Even if many attempts to create a real and intimate merger between music and painting have been made in the art world, it may safely be claimed that an experiment with a work where painting and music is so intimately related as it is in this work has never been made. From Kandinky to John Cage, from Paladino to Brian Eno, musicians and painters have always measured swords, conducting outstanding experiments in order to create a particular sensorial experience, trying to overcome what would apparently seem to be a clear division in sensorial perception.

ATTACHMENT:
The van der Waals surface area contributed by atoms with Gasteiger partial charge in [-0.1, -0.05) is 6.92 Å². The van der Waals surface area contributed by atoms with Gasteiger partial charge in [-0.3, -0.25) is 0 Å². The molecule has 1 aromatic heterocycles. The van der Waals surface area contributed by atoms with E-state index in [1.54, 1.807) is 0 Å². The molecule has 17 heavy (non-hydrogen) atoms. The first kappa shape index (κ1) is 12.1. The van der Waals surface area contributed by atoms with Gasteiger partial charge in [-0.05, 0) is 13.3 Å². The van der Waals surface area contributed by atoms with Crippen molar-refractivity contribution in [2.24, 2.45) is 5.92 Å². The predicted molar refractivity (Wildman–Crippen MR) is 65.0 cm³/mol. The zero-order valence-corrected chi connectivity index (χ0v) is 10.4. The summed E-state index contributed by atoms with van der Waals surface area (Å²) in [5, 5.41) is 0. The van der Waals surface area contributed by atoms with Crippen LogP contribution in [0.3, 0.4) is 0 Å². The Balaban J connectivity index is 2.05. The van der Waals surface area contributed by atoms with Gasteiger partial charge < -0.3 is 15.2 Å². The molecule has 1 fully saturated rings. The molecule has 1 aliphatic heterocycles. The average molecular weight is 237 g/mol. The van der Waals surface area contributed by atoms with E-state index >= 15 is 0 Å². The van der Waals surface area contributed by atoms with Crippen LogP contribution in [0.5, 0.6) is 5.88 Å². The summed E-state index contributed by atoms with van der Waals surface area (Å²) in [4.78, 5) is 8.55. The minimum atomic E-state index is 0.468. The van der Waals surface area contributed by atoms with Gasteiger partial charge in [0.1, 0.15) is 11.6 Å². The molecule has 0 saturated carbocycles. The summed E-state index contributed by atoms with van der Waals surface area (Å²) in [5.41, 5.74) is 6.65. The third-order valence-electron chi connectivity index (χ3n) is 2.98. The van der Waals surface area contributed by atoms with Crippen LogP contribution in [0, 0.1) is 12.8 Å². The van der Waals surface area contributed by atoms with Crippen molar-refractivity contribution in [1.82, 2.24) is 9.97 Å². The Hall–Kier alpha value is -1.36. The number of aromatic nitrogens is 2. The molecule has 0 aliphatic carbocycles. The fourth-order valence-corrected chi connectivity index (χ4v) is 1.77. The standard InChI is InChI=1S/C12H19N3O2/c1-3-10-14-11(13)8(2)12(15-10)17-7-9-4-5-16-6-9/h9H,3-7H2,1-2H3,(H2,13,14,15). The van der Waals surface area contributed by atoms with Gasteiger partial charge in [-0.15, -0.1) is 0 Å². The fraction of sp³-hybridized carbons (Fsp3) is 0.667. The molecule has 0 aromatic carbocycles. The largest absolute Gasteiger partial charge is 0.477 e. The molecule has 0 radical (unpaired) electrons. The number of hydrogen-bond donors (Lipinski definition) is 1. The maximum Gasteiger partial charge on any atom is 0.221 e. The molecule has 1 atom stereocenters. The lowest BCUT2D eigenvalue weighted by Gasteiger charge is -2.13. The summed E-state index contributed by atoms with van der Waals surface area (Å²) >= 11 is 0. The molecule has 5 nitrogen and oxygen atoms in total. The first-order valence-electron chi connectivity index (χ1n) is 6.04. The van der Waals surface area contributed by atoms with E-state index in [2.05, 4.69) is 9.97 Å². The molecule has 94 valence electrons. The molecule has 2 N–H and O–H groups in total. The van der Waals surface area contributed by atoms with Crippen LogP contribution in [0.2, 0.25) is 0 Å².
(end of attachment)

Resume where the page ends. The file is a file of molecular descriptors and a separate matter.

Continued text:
The “musicality” of Williamson’s works has been evident ever since his early works: his paintings seem to vibrate, and the rendition of an optical/visual vibration immediately evokes a musical vibration. The borders of colour fields are never clear or rigidly determined: the move and “vibrate” before the eye. Even if the global “score” according to which the whole field of the painting is traced, in a precise and clear manner through a sequence of lines or a grid composed of a large quantity of oil colour applied to the canvas and then defined by a palette knife, the whole composition then unfolds in nuances of colours which become hard to distinguish and which form shades and highlights that create a sensorial and optical vibration.
In fact, the works above all appear as scores of the soul, modulations of notes that succeed and follow one another across the canvas, in the brush and hand of the artist, in a symbiosis between painting and music.